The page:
Ty Draw Farm
I think my first introduction to the farm was as a boy of nine or ten when Mrs Lovett would ask me to go over the farm and get her a large jug of fresh milk. She had come to live with her family in Rhigos from a farm near Aberaeron and missed the taste of the really fresh milk straight from the cow. It cost one shilling for a jug full and she would give me a brass threepenny bit for going.
From then on we got to know the farmer, Alwyn Ty Draw as we knew him but his surname was really Davies. He was great to us kids from the Bryn and I learned a lot from him. He had a dapple grey pony named Dick who we would ride if we could catch him. My first driving was on a grey Davey Brown tractor, down the field that you can see behind the Dutch barn.
In June it was
round up time and the farmers from around would scour the mountain side for all
the sheep for shearing. Us kids would help and get to ride the ponies and drove
the sheep but the dogs did most of it. I remember one dog (Meg) that I think me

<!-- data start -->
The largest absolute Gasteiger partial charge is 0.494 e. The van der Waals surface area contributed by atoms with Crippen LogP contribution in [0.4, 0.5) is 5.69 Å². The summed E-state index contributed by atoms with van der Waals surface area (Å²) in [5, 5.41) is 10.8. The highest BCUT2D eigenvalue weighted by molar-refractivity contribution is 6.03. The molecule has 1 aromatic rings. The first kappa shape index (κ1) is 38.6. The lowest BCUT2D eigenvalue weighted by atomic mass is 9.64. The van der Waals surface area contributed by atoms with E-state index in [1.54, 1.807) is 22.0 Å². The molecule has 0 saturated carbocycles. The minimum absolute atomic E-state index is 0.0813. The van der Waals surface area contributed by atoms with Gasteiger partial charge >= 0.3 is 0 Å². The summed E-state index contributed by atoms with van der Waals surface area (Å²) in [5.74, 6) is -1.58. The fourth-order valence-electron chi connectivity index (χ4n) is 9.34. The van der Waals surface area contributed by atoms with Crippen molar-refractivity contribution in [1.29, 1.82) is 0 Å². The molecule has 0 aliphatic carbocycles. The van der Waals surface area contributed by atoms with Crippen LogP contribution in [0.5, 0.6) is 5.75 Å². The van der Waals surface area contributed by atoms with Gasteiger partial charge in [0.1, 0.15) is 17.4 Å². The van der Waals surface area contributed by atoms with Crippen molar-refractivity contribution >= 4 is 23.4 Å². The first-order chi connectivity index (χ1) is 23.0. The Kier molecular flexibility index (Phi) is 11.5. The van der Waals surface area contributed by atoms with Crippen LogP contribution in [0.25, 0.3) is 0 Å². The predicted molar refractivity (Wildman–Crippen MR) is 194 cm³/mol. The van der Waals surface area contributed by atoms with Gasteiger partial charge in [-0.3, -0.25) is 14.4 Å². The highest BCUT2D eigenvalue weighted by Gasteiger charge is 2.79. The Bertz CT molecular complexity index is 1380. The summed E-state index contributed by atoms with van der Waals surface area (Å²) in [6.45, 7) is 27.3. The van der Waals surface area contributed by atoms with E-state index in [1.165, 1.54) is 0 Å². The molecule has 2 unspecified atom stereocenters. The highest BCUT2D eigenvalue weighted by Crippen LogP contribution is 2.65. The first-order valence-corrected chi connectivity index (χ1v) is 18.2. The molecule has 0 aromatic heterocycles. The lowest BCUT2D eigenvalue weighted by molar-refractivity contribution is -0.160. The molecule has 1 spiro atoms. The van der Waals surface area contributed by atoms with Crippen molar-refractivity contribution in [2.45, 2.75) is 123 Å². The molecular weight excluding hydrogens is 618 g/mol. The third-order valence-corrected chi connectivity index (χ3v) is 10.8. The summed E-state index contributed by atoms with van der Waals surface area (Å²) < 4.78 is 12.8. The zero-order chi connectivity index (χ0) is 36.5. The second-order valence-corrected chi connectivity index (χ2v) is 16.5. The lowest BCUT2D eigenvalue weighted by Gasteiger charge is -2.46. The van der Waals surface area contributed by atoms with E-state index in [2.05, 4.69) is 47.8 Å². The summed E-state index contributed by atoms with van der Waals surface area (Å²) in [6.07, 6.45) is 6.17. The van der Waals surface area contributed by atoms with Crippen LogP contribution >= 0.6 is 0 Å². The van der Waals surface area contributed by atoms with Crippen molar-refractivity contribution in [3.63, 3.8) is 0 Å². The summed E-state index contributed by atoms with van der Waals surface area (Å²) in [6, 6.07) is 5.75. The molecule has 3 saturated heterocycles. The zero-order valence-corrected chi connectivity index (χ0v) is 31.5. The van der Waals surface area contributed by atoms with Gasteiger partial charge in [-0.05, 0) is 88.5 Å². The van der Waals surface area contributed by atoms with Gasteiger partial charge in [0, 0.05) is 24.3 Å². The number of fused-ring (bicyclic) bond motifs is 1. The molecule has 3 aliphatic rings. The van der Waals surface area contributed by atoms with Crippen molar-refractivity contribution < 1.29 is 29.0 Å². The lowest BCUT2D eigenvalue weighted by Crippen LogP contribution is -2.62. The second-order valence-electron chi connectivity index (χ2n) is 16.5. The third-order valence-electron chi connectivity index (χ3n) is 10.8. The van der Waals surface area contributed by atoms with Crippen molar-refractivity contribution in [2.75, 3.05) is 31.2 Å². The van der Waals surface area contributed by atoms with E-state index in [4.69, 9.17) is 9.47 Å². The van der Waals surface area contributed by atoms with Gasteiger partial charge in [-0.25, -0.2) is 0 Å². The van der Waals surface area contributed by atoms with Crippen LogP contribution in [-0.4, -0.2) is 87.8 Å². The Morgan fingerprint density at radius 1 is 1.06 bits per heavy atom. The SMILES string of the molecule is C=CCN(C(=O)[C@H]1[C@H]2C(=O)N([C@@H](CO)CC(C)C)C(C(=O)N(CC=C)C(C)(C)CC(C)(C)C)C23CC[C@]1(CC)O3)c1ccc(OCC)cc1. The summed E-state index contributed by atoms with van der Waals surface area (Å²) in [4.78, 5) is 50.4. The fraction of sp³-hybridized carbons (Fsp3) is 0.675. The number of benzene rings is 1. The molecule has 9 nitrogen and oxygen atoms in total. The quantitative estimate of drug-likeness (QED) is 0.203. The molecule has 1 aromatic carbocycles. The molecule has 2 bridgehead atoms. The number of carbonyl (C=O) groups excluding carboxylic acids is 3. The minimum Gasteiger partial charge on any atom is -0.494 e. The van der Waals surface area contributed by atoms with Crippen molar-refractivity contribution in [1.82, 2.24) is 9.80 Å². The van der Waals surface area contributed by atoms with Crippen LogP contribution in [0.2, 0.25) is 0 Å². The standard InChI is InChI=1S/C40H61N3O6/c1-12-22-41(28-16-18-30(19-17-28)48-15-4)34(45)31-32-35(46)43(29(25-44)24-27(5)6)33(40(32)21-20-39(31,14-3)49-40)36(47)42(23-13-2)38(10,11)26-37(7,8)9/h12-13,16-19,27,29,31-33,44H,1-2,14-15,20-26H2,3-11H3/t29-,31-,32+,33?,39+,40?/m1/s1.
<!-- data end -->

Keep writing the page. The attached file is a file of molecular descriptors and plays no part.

and my brother named when it was a pup, which became one of Alwyn’s
On shearing day a lamb was cooked on a spit and a barrel of cider was kept in the barn, and boys being boys, well you can guess the rest. I don’t think Alwyn ever knew and I've never liked cider since.
As you can see in the photo shearing was all done by hand. Although this photo was taken at Beili Glas farm it was the same at Ty Draw. Us kids would gather the wool and roll it and act as doctor when a sheep got nicked by the shears. A huge sack was hung from the rafters in the barn and the rolls of wool packed in it.
Diane Allen has sent in this photo of her
brother Chris over at Ty Draws farm
sat on a fine looking horse there must be many more out there
(contributed by Diane